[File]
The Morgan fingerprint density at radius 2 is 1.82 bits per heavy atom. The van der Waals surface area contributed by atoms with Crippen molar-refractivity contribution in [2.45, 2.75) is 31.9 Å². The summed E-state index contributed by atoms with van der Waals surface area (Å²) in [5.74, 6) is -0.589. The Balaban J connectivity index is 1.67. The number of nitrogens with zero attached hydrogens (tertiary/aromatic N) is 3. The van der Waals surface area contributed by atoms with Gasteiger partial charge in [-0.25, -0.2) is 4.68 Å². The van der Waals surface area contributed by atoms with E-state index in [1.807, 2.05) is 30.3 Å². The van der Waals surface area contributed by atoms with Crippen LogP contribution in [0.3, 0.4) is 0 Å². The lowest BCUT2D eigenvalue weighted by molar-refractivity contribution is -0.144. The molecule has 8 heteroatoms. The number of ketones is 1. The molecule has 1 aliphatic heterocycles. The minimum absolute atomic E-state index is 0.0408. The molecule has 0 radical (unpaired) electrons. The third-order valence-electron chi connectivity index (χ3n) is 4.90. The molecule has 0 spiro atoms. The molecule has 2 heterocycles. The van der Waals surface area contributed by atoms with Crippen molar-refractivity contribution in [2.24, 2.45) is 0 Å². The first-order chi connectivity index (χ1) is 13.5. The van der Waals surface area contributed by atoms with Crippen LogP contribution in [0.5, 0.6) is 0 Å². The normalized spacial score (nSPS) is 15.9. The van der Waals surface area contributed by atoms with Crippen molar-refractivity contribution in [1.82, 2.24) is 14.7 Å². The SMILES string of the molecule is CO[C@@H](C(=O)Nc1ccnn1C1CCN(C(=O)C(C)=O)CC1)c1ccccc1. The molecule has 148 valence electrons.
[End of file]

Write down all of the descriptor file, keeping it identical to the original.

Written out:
The Morgan fingerprint density at radius 2 is 1.82 bits per heavy atom. The van der Waals surface area contributed by atoms with Crippen molar-refractivity contribution in [2.45, 2.75) is 31.9 Å². The summed E-state index contributed by atoms with van der Waals surface area (Å²) in [5.74, 6) is -0.589. The Balaban J connectivity index is 1.67. The number of nitrogens with zero attached hydrogens (tertiary/aromatic N) is 3. The van der Waals surface area contributed by atoms with Gasteiger partial charge in [-0.25, -0.2) is 4.68 Å². The van der Waals surface area contributed by atoms with E-state index in [1.807, 2.05) is 30.3 Å². The van der Waals surface area contributed by atoms with Crippen LogP contribution in [0.3, 0.4) is 0 Å². The lowest BCUT2D eigenvalue weighted by molar-refractivity contribution is -0.144. The molecule has 8 heteroatoms. The number of ketones is 1. The molecule has 1 aliphatic heterocycles. The minimum absolute atomic E-state index is 0.0408. The molecule has 0 radical (unpaired) electrons. The third-order valence-electron chi connectivity index (χ3n) is 4.90. The molecule has 0 spiro atoms. The molecule has 2 heterocycles. The van der Waals surface area contributed by atoms with Crippen molar-refractivity contribution in [2.24, 2.45) is 0 Å². The first-order chi connectivity index (χ1) is 13.5. The van der Waals surface area contributed by atoms with Crippen LogP contribution in [0.5, 0.6) is 0 Å². The normalized spacial score (nSPS) is 15.9. The van der Waals surface area contributed by atoms with Crippen molar-refractivity contribution in [1.82, 2.24) is 14.7 Å². The SMILES string of the molecule is CO[C@@H](C(=O)Nc1ccnn1C1CCN(C(=O)C(C)=O)CC1)c1ccccc1. The molecule has 148 valence electrons.